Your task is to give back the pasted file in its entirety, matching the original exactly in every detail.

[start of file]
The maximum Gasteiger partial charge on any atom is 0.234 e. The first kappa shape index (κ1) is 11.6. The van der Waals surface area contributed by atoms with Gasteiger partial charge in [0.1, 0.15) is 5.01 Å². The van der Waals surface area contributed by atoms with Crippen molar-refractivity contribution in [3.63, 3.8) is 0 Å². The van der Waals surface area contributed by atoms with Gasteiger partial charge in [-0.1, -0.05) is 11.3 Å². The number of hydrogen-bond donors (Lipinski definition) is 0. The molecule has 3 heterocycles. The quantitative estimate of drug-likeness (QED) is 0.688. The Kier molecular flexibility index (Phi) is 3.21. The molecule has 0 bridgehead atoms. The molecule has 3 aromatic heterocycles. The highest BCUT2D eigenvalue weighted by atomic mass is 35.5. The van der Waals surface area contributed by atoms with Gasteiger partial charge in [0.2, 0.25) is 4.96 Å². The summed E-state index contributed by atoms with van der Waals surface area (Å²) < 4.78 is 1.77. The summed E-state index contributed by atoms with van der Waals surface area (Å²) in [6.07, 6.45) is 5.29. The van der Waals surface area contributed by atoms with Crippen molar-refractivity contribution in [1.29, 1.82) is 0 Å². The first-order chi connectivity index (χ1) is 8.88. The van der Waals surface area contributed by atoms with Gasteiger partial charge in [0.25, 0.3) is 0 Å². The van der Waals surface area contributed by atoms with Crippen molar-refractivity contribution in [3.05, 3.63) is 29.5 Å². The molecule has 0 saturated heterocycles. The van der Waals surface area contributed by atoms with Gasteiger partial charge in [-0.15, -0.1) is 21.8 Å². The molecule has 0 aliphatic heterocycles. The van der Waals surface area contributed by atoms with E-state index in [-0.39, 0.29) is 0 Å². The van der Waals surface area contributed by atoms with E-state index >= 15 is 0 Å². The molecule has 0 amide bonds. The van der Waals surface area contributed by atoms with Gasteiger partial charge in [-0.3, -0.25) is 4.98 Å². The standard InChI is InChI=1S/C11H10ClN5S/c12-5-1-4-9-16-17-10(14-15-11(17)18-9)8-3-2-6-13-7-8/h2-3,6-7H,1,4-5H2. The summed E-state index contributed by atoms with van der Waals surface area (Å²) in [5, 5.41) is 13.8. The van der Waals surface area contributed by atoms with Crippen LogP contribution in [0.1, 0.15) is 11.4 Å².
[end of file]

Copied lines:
The maximum Gasteiger partial charge on any atom is 0.234 e. The first kappa shape index (κ1) is 11.6. The van der Waals surface area contributed by atoms with Gasteiger partial charge in [0.1, 0.15) is 5.01 Å². The van der Waals surface area contributed by atoms with Crippen molar-refractivity contribution in [3.63, 3.8) is 0 Å². The van der Waals surface area contributed by atoms with Gasteiger partial charge in [-0.1, -0.05) is 11.3 Å². The number of hydrogen-bond donors (Lipinski definition) is 0. The molecule has 3 heterocycles. The quantitative estimate of drug-likeness (QED) is 0.688. The Kier molecular flexibility index (Phi) is 3.21. The molecule has 0 bridgehead atoms. The molecule has 3 aromatic heterocycles. The highest BCUT2D eigenvalue weighted by atomic mass is 35.5. The van der Waals surface area contributed by atoms with Gasteiger partial charge in [0.2, 0.25) is 4.96 Å². The summed E-state index contributed by atoms with van der Waals surface area (Å²) < 4.78 is 1.77. The summed E-state index contributed by atoms with van der Waals surface area (Å²) in [6.07, 6.45) is 5.29. The van der Waals surface area contributed by atoms with Crippen molar-refractivity contribution in [1.29, 1.82) is 0 Å². The first-order chi connectivity index (χ1) is 8.88. The van der Waals surface area contributed by atoms with Gasteiger partial charge in [0.25, 0.3) is 0 Å². The van der Waals surface area contributed by atoms with Crippen molar-refractivity contribution in [3.05, 3.63) is 29.5 Å². The molecule has 0 saturated heterocycles. The van der Waals surface area contributed by atoms with Gasteiger partial charge in [-0.15, -0.1) is 21.8 Å². The molecule has 0 aliphatic heterocycles. The van der Waals surface area contributed by atoms with E-state index in [-0.39, 0.29) is 0 Å². The van der Waals surface area contributed by atoms with E-state index >= 15 is 0 Å². The molecule has 0 amide bonds. The van der Waals surface area contributed by atoms with Gasteiger partial charge in [-0.3, -0.25) is 4.98 Å². The standard InChI is InChI=1S/C11H10ClN5S/c12-5-1-4-9-16-17-10(14-15-11(17)18-9)8-3-2-6-13-7-8/h2-3,6-7H,1,4-5H2. The summed E-state index contributed by atoms with van der Waals surface area (Å²) in [5, 5.41) is 13.8. The van der Waals surface area contributed by atoms with Crippen LogP contribution in [0.1, 0.15) is 11.4 Å².